From Inside Business By TREVOR METCALFE
A Hampton Roads biotech startup wants to revolutionize the way athletes and soldiers heal from ligament injuries like rotator cuff tears — and leaders at the Department of Defense have taken notice.
Norfolk’s Embody, founded in 2014, is designing and making collagen-based implants that could improve the healing process for soft-tissue injuries in knees, shoulders and other areas of the body.
“Our vision here is to build a really cutting-edge, sports medicine-focused business,” said Embody co-founder and CEO Jeff Conroy.
The implants, the first of which is about the size of a penny, are made of collagen — a protein that makes up most of the connective tissue in the body. Embody leaders said the implants will mimic the structure of ligaments, causing cells to grow new tissue as the implant is being absorbed.
Usually, after a knee injury like an anterior cruciate ligament tear, a surgeon goes in and removes the remaining healthy tissue, said Michael Francis, Embody co-founder and chief science officer. Then, the surgeon reconstructs the ligament with a graft of similar tissue, often from the patient’s hamstring or patella.
Surgery with an Embody implant would preserve that remaining ACL tissue, Francis said. It would repair and heal it rather than replace it with potentially weaker material. The implant, which would be absorbed in about a year, would also help prevent an additional tear.
“It grows in rapidly with new cells and new tissues, and it goes away, leaving new, healthy tissue in its wake,” Francis said.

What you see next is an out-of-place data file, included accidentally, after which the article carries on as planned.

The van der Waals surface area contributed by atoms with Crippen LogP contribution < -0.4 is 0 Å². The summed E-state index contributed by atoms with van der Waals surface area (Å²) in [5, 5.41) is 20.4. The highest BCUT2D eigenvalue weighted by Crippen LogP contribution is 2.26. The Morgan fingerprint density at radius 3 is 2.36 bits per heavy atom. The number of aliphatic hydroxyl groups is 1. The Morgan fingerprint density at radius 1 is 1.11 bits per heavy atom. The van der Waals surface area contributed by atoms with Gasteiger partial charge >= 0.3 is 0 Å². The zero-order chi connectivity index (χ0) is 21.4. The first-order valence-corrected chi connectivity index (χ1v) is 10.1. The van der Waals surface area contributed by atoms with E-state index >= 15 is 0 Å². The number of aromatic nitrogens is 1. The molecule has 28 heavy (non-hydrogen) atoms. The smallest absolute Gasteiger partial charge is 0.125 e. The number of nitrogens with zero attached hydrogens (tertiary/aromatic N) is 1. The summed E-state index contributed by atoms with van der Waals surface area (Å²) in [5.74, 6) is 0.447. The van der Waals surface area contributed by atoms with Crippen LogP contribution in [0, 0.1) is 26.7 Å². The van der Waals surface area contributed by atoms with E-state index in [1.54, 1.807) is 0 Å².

In Embody’s research and engineering labs on a chilly day in February, scientists and engineers in white lab coats measured out collagen with syringes, worked under glass enclosures and operated what Francis said is the world’s first 3D bio-printer. In just a few years, the company has grown from the two founders to 20 people.
Embody has attracted about $20 million in grant funding from the Army, the Air Force and the Defense Advanced Research Projects Agency. The military is very interested in making sure its biggest investments — its people — are properly protected, Francis said. For many military personnel, an injury is much more likely to happen in the gym or playing pickup basketball than on the battlefield.
“It’s something that’s not expected that is very commonly going to rip your rotator cuff, your ACL, your Achilles (tendon),” Francis said.
In addition to grant funding, the startup raised $3.6 million during its first funding round in 2018. Big investors included the 757 Angels network and the Center for Innovative Technology nonprofit. Embody will close on an additional funding round later in February, which Conroy expects will pull in just under $5 million.
“What’s important is: That funds us for a year and helps us get to market and start building a company,” he said.
After the funding round, Conroy said, he expects the first product, Tapestry, to receive Food and Drug Administration approval this fall and go to market by the end of the year. He hopes to begin building revenue and expanding Embody’s product line. He also wants staffing to hit 40 to 50 people in the next year and a half.
Trevor Metcalfe, 757-222-5345, email@example.com
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